The Questionable Guidance, Unreliable Wisdom, and Confusing Musings of Matthew Fugere
Posts tagged reviews
More Comedy Reviews I Wrote Awhile Ago And You Should Read Because You’re A Person Who Likes That Kind Of Stuff Or Maybe You’re Not Hey Man I’m Not Judging You Just Go On About Your Day Or Whatever
Anyway, here are my thoughts on Moshe Kasher’s latest special. Also, Lewis Black’s. You also just be reading The Comic’s Comic in general if you like comedy or reading. And you should like both of those things.
Have a good day/evening/existence!
Did you read my pussy thing? Don’t worry, it’s not nearly as vulgar as you might think.
Harry Cram, The Film Critic Who Thinks Movies Are Real, Reviews The Dark Knight Rises
As if The Avengers, a movie that proved gods and radioactive monsters are working together and filming their adventures to show off to the general public, wasn’t enough to scare me into realizing super-humans completely neglect property damage costs and insurance premiums, The Dark Knight Rises comes around only to further destroy my sense of security.
The movie starts out explaining what’s going on takes place eight years after what happened in 2008, when The Dark Knight happened. That means The Dark Knight Rises takes place four years from now. I don’t know how these filmmakers keep getting their hands on the world’s time-machines, but I think they’re really wasting that technology by capturing the antics of a billionaire who thinks giving back to his community means attacking strangers while dressed like a wild animal. I was already upset when the young man in Back to the Future used the precious resources of what has to be the only time-machine available just to hit on his mother, something he could have easily done without travelling through time.
Then again, I suppose it’s important that the events that will unfold in Gotham City get extensive coverage. After all, this is a city that has been under attack by various terrorists wielding dangerous superpowers since 1989, yet I still can’t find it on a map (this doesn’t come as too much of a surprise, however, as I’ve also never found Narnia, Mordor, or London on a map either despite all of these places being regular battlegrounds for wizards and other violent individuals).
Like most movies I go to, I was thrown out for using my cellphone to call various media outlets to warn them about the coming violence and destruction of a major city, so I didn’t get to see the last hour of the film. The Dark Knight Rises has me once again too afraid to go outside because of the possibility of random terrorism and people dressed like wild animals attacking me. Not since I was thrown out halfway through 1998’s Armageddon for asking the other moviegoers to start an orgy with me since the world was about to end have I come out of a film so terrified of the outside world. I’m going back to my underground bunker to cry and eat rations.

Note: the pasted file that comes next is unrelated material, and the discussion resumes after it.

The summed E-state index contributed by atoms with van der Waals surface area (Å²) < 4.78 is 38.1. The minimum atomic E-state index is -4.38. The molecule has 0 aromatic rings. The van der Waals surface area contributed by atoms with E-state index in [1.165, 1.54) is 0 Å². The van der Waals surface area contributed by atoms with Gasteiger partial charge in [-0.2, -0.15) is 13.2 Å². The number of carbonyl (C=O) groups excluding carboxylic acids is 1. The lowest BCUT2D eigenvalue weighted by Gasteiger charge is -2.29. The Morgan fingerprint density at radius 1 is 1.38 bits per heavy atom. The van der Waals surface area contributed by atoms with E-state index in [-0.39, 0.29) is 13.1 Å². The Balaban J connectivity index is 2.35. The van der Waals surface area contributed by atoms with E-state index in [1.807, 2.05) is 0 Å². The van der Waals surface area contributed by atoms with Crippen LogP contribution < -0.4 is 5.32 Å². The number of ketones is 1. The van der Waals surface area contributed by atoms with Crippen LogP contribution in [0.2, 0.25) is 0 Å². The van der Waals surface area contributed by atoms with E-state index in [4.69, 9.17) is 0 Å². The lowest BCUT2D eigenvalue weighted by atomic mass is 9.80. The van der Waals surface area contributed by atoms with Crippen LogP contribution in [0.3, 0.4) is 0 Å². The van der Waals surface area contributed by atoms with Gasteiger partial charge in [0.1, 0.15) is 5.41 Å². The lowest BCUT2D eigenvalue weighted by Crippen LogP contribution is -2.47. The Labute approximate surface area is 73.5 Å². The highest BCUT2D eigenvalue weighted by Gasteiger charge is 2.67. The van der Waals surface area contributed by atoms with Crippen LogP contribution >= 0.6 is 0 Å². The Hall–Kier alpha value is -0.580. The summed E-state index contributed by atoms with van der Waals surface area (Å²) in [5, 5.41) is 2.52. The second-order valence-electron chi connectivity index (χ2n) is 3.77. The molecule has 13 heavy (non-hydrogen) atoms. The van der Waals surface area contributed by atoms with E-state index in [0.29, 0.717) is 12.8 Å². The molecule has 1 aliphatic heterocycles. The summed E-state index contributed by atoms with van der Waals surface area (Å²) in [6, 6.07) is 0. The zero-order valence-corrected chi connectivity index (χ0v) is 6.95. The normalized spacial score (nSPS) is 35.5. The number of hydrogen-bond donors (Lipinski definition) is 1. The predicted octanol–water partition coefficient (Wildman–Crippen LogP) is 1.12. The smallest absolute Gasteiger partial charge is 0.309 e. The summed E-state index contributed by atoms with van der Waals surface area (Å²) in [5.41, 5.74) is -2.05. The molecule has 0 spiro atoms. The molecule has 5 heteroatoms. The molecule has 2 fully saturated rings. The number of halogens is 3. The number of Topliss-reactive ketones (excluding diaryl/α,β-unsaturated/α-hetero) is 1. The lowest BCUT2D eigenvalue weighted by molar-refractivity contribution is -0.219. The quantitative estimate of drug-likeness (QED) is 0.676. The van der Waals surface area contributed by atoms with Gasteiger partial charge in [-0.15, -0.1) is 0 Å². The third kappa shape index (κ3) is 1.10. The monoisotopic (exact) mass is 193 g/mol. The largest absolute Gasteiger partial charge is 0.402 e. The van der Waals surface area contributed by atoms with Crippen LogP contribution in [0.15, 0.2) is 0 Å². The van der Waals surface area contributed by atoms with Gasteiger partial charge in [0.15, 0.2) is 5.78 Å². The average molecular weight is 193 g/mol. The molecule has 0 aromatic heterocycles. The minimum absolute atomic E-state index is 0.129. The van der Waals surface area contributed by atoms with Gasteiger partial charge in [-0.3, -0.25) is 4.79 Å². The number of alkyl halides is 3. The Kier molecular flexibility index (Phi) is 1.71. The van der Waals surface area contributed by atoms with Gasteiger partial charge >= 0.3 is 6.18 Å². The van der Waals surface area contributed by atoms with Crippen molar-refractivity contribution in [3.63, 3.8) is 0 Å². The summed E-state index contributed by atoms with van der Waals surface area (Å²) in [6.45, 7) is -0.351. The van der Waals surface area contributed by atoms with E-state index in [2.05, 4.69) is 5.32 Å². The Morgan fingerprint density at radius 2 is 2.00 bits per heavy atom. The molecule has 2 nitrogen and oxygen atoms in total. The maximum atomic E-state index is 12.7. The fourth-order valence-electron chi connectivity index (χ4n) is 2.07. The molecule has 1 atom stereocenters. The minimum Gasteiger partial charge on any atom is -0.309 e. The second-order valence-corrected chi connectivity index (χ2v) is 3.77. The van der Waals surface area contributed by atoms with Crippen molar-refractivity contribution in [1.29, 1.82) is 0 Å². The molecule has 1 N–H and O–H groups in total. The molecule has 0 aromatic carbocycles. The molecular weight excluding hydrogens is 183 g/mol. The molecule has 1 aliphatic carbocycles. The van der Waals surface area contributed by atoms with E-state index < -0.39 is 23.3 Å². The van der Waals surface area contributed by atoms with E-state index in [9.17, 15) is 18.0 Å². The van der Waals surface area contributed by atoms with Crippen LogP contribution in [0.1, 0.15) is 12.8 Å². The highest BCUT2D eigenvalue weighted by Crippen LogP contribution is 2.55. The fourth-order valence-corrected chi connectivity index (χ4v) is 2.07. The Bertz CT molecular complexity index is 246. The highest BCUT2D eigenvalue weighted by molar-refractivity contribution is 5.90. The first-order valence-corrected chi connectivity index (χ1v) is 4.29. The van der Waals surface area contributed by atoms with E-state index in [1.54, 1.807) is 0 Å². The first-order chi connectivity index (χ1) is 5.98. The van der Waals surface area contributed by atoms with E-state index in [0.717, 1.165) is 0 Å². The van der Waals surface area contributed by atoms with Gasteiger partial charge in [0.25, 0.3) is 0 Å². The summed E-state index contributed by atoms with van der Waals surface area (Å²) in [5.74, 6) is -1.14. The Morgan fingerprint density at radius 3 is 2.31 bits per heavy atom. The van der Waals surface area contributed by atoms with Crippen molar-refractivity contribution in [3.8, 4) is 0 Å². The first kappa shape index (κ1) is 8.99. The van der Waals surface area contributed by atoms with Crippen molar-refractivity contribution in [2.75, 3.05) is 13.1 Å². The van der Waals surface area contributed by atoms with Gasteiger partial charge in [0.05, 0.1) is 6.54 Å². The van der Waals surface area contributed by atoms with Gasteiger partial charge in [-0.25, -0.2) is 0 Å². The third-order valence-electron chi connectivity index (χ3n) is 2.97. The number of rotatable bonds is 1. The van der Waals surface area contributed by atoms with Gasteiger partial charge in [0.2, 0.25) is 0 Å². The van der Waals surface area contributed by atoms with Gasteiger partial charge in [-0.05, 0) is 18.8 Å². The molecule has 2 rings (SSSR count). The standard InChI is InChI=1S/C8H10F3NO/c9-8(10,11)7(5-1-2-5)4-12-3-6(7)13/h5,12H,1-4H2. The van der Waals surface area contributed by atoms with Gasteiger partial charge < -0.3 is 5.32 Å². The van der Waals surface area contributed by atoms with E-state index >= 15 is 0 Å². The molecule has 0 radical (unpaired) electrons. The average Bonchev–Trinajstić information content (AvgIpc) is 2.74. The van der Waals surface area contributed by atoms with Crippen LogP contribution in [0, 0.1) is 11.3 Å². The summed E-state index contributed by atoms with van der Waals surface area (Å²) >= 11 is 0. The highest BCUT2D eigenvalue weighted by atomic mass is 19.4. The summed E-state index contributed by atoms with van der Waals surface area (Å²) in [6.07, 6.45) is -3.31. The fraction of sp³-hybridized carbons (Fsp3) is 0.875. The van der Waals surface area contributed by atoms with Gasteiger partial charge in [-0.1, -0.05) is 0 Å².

My Grade: D- because Christopher Nolan stole a time-machine
Hunger Games Review
In the kind of forceful manner that only things tons of teenagers enjoy can project, there’s a new pop culture phenomenon that is ramming itself down the throat of the American social conscious. You can’t watch television or wander about the internet without someone or something telling you about The Hunger Games—a popular trilogy of novels turned blockbuster film—in the most hyperbolic of negative or positive terms. I haven’t read the novels. I also haven’t seen the movie. However, what kind of person would I be if I didn’t, in some degree, address something as relevant and massive as The Hunger Games. To make up for the fact that I have no idea what it really is, I’ve decided to review two things I am familiar with: Hunger, a 2008 film about the 1981 Irish hunger strikes, and the concepts of games.
Hunger, starring Michael Fassbender (X-men: First Class, Inglorious Basterds, Prometheus) as Bobby Sands, is a highly visually stylized film. Scarce in dialogue, Hunger utilizes sharp imagery and cinematography to inform most the film’s characterization and plot progression. Perhaps one of the most stunning images the film shows comes early on as one of the guards of the prison, Officer Raymond Lohan (Stuart Graham), stands outside of the prison smoking a cigarette, his knuckles bloodied. The contrast between the guard’s dark uniform and the setting’s bright, snowy background make the officer’s injured hand standout, telling a story of its own. Much of the beginning of the movie is focalized around how Officer Lohan sustained his injury, following those events all the way up until Lohan is assassinated by a member of the IRA. Most of this storytelling is presented with minimal dialogue yet a coherent story and intercommunication between characters are still so strongly represented.
Games are super fun. I play games all of the time. Sometimes I play board games. Those are good, but I really like video games more. Sometimes you play with other people. That can get very competitive, but I feel like I usually retain good spirits amongst my peers, never taking anything too seriously. Sometimes games are played by yourself. That’s fun too. I don’t think it’s as fun as with other people, but I still enjoy playing games by myself to pass the time and have fun.
Well, that about does it for my review of The Hunger Games. I hope I covered the film’s strengths and weaknesses without having actually ever experiencing it.